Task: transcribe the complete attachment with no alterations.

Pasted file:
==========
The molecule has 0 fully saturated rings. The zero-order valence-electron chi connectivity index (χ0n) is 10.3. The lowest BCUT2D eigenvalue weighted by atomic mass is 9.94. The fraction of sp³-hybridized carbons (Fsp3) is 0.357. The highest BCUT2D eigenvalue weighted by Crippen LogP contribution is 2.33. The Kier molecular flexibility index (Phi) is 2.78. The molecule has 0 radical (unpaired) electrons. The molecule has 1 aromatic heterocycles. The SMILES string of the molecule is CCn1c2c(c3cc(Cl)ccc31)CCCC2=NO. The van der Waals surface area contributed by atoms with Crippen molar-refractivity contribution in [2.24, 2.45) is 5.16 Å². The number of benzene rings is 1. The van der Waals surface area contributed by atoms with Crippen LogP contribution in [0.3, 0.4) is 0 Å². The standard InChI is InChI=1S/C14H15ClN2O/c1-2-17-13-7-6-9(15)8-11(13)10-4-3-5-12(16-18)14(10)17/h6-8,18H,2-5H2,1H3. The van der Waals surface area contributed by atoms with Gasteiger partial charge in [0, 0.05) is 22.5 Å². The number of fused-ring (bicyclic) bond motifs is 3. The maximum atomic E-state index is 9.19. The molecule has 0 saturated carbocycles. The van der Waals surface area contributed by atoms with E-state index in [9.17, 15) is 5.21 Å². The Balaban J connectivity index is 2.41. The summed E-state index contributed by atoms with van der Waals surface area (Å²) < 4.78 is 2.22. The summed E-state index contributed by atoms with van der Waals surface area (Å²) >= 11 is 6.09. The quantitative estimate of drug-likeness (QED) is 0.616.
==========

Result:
The molecule has 0 fully saturated rings. The zero-order valence-electron chi connectivity index (χ0n) is 10.3. The lowest BCUT2D eigenvalue weighted by atomic mass is 9.94. The fraction of sp³-hybridized carbons (Fsp3) is 0.357. The highest BCUT2D eigenvalue weighted by Crippen LogP contribution is 2.33. The Kier molecular flexibility index (Phi) is 2.78. The molecule has 0 radical (unpaired) electrons. The molecule has 1 aromatic heterocycles. The SMILES string of the molecule is CCn1c2c(c3cc(Cl)ccc31)CCCC2=NO. The van der Waals surface area contributed by atoms with Crippen molar-refractivity contribution in [2.24, 2.45) is 5.16 Å². The number of benzene rings is 1. The van der Waals surface area contributed by atoms with Crippen LogP contribution in [0.3, 0.4) is 0 Å². The standard InChI is InChI=1S/C14H15ClN2O/c1-2-17-13-7-6-9(15)8-11(13)10-4-3-5-12(16-18)14(10)17/h6-8,18H,2-5H2,1H3. The van der Waals surface area contributed by atoms with Gasteiger partial charge in [0, 0.05) is 22.5 Å². The number of fused-ring (bicyclic) bond motifs is 3. The maximum atomic E-state index is 9.19. The molecule has 0 saturated carbocycles. The van der Waals surface area contributed by atoms with E-state index in [9.17, 15) is 5.21 Å². The Balaban J connectivity index is 2.41. The summed E-state index contributed by atoms with van der Waals surface area (Å²) < 4.78 is 2.22. The summed E-state index contributed by atoms with van der Waals surface area (Å²) >= 11 is 6.09. The quantitative estimate of drug-likeness (QED) is 0.616.